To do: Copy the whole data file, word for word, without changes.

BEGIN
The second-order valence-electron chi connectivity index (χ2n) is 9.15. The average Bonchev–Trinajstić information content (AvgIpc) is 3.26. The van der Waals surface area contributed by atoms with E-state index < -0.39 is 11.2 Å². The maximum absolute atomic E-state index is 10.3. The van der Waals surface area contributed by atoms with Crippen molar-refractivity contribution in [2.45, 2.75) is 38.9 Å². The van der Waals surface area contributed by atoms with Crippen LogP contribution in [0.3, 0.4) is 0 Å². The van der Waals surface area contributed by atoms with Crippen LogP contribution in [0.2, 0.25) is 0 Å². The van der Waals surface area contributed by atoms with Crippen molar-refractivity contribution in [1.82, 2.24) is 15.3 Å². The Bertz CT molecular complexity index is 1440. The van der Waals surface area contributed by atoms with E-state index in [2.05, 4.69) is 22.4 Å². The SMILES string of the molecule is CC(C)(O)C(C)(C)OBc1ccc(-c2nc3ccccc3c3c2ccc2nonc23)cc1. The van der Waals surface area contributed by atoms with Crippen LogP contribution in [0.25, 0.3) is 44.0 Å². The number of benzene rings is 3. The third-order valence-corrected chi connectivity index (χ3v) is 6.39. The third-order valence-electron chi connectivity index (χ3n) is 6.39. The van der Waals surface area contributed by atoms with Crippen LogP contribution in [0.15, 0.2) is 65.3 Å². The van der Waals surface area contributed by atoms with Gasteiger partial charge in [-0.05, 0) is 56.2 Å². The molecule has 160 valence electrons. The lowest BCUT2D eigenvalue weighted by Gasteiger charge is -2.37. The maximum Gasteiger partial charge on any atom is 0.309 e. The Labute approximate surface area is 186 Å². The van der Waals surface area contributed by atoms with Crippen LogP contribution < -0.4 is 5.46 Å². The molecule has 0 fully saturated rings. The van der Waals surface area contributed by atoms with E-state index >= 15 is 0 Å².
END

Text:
The second-order valence-electron chi connectivity index (χ2n) is 9.15. The average Bonchev–Trinajstić information content (AvgIpc) is 3.26. The van der Waals surface area contributed by atoms with E-state index < -0.39 is 11.2 Å². The maximum absolute atomic E-state index is 10.3. The van der Waals surface area contributed by atoms with Crippen molar-refractivity contribution in [2.45, 2.75) is 38.9 Å². The van der Waals surface area contributed by atoms with Crippen LogP contribution in [0.3, 0.4) is 0 Å². The van der Waals surface area contributed by atoms with Crippen LogP contribution in [0.2, 0.25) is 0 Å². The van der Waals surface area contributed by atoms with Crippen molar-refractivity contribution in [1.82, 2.24) is 15.3 Å². The Bertz CT molecular complexity index is 1440. The van der Waals surface area contributed by atoms with E-state index in [2.05, 4.69) is 22.4 Å². The SMILES string of the molecule is CC(C)(O)C(C)(C)OBc1ccc(-c2nc3ccccc3c3c2ccc2nonc23)cc1. The van der Waals surface area contributed by atoms with Crippen LogP contribution in [0.25, 0.3) is 44.0 Å². The number of benzene rings is 3. The third-order valence-corrected chi connectivity index (χ3v) is 6.39. The third-order valence-electron chi connectivity index (χ3n) is 6.39. The van der Waals surface area contributed by atoms with Crippen LogP contribution in [0.15, 0.2) is 65.3 Å². The van der Waals surface area contributed by atoms with Gasteiger partial charge in [-0.05, 0) is 56.2 Å². The molecule has 160 valence electrons. The lowest BCUT2D eigenvalue weighted by Gasteiger charge is -2.37. The maximum Gasteiger partial charge on any atom is 0.309 e. The Labute approximate surface area is 186 Å². The van der Waals surface area contributed by atoms with Crippen LogP contribution < -0.4 is 5.46 Å². The molecule has 0 fully saturated rings. The van der Waals surface area contributed by atoms with E-state index >= 15 is 0 Å².